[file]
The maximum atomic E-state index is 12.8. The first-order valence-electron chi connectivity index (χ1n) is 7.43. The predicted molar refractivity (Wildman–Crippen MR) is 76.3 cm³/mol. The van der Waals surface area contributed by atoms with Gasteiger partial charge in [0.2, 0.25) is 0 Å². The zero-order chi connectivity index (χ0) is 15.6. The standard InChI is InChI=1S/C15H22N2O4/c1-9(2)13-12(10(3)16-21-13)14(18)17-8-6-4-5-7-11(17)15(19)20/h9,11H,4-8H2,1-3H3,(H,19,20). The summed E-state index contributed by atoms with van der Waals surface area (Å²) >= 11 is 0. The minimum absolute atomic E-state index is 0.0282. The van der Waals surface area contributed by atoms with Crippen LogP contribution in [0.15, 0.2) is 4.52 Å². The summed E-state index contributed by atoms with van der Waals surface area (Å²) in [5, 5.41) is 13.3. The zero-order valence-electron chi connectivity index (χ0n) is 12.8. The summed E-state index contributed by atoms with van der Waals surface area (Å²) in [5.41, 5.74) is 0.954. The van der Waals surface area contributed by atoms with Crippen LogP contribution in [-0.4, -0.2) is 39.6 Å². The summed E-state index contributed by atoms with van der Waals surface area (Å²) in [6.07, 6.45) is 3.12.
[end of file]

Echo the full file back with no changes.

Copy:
The maximum atomic E-state index is 12.8. The first-order valence-electron chi connectivity index (χ1n) is 7.43. The predicted molar refractivity (Wildman–Crippen MR) is 76.3 cm³/mol. The van der Waals surface area contributed by atoms with Gasteiger partial charge in [0.2, 0.25) is 0 Å². The zero-order chi connectivity index (χ0) is 15.6. The standard InChI is InChI=1S/C15H22N2O4/c1-9(2)13-12(10(3)16-21-13)14(18)17-8-6-4-5-7-11(17)15(19)20/h9,11H,4-8H2,1-3H3,(H,19,20). The summed E-state index contributed by atoms with van der Waals surface area (Å²) >= 11 is 0. The minimum absolute atomic E-state index is 0.0282. The van der Waals surface area contributed by atoms with Crippen LogP contribution in [0.15, 0.2) is 4.52 Å². The summed E-state index contributed by atoms with van der Waals surface area (Å²) in [5, 5.41) is 13.3. The zero-order valence-electron chi connectivity index (χ0n) is 12.8. The summed E-state index contributed by atoms with van der Waals surface area (Å²) in [5.41, 5.74) is 0.954. The van der Waals surface area contributed by atoms with Crippen LogP contribution in [-0.4, -0.2) is 39.6 Å². The summed E-state index contributed by atoms with van der Waals surface area (Å²) in [6.07, 6.45) is 3.12.